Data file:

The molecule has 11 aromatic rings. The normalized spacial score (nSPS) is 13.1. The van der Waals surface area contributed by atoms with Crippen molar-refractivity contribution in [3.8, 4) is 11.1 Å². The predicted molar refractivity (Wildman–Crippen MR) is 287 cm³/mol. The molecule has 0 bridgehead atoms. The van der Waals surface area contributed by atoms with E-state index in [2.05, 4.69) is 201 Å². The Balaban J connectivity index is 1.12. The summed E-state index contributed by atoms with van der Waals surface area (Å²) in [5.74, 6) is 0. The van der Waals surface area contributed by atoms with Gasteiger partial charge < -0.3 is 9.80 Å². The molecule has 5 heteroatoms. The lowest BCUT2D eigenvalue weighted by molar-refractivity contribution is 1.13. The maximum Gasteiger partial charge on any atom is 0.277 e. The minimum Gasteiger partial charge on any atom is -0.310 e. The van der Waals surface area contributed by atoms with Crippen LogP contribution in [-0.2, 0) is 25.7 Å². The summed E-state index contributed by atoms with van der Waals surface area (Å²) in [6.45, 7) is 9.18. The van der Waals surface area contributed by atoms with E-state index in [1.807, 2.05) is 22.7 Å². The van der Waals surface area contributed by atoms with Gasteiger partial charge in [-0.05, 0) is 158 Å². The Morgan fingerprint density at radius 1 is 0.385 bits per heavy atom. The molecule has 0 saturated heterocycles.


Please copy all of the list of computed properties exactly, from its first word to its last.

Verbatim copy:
The molecule has 11 aromatic rings. The normalized spacial score (nSPS) is 13.1. The van der Waals surface area contributed by atoms with Crippen molar-refractivity contribution in [3.8, 4) is 11.1 Å². The predicted molar refractivity (Wildman–Crippen MR) is 287 cm³/mol. The molecule has 0 bridgehead atoms. The van der Waals surface area contributed by atoms with E-state index in [2.05, 4.69) is 201 Å². The Balaban J connectivity index is 1.12. The summed E-state index contributed by atoms with van der Waals surface area (Å²) in [5.74, 6) is 0. The van der Waals surface area contributed by atoms with Gasteiger partial charge < -0.3 is 9.80 Å². The molecule has 5 heteroatoms. The lowest BCUT2D eigenvalue weighted by molar-refractivity contribution is 1.13. The maximum Gasteiger partial charge on any atom is 0.277 e. The minimum Gasteiger partial charge on any atom is -0.310 e. The van der Waals surface area contributed by atoms with Crippen LogP contribution in [-0.2, 0) is 25.7 Å². The summed E-state index contributed by atoms with van der Waals surface area (Å²) in [6.45, 7) is 9.18. The van der Waals surface area contributed by atoms with E-state index in [1.807, 2.05) is 22.7 Å². The van der Waals surface area contributed by atoms with Gasteiger partial charge in [-0.05, 0) is 158 Å². The Morgan fingerprint density at radius 1 is 0.385 bits per heavy atom. The molecule has 0 saturated heterocycles.